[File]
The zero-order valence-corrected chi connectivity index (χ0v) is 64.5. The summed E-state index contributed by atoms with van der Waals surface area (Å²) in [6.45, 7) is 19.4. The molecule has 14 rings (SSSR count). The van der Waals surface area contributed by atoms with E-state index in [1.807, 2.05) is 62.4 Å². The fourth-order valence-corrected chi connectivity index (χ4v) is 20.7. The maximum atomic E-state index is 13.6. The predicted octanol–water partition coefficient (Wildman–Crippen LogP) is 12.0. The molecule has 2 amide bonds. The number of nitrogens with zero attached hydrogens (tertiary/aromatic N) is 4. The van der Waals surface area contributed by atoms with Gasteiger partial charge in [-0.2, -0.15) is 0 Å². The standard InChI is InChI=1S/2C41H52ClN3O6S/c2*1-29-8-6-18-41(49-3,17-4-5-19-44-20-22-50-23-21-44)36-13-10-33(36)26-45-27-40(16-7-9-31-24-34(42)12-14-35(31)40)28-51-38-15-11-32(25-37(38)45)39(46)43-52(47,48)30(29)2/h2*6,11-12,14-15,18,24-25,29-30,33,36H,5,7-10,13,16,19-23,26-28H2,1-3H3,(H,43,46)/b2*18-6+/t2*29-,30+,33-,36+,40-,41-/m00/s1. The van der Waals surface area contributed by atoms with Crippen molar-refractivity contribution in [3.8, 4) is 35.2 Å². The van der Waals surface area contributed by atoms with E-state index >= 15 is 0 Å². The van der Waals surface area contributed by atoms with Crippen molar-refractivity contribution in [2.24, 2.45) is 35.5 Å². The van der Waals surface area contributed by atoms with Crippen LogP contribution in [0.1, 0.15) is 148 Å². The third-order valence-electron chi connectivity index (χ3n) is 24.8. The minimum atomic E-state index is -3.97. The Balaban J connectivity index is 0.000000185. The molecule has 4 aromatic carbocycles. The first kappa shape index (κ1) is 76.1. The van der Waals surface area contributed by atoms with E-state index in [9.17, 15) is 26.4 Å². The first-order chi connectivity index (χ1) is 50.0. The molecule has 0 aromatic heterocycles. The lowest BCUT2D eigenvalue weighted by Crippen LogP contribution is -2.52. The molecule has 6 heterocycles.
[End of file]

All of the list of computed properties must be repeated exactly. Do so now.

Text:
The zero-order valence-corrected chi connectivity index (χ0v) is 64.5. The summed E-state index contributed by atoms with van der Waals surface area (Å²) in [6.45, 7) is 19.4. The molecule has 14 rings (SSSR count). The van der Waals surface area contributed by atoms with E-state index in [1.807, 2.05) is 62.4 Å². The fourth-order valence-corrected chi connectivity index (χ4v) is 20.7. The maximum atomic E-state index is 13.6. The predicted octanol–water partition coefficient (Wildman–Crippen LogP) is 12.0. The molecule has 2 amide bonds. The number of nitrogens with zero attached hydrogens (tertiary/aromatic N) is 4. The van der Waals surface area contributed by atoms with Gasteiger partial charge in [-0.2, -0.15) is 0 Å². The standard InChI is InChI=1S/2C41H52ClN3O6S/c2*1-29-8-6-18-41(49-3,17-4-5-19-44-20-22-50-23-21-44)36-13-10-33(36)26-45-27-40(16-7-9-31-24-34(42)12-14-35(31)40)28-51-38-15-11-32(25-37(38)45)39(46)43-52(47,48)30(29)2/h2*6,11-12,14-15,18,24-25,29-30,33,36H,5,7-10,13,16,19-23,26-28H2,1-3H3,(H,43,46)/b2*18-6+/t2*29-,30+,33-,36+,40-,41-/m00/s1. The van der Waals surface area contributed by atoms with Crippen molar-refractivity contribution in [3.8, 4) is 35.2 Å². The van der Waals surface area contributed by atoms with E-state index >= 15 is 0 Å². The van der Waals surface area contributed by atoms with Crippen molar-refractivity contribution in [2.24, 2.45) is 35.5 Å². The van der Waals surface area contributed by atoms with Crippen LogP contribution in [0.1, 0.15) is 148 Å². The third-order valence-electron chi connectivity index (χ3n) is 24.8. The minimum atomic E-state index is -3.97. The Balaban J connectivity index is 0.000000185. The molecule has 4 aromatic carbocycles. The first kappa shape index (κ1) is 76.1. The van der Waals surface area contributed by atoms with E-state index in [9.17, 15) is 26.4 Å². The first-order chi connectivity index (χ1) is 50.0. The molecule has 0 aromatic heterocycles. The lowest BCUT2D eigenvalue weighted by Crippen LogP contribution is -2.52. The molecule has 6 heterocycles.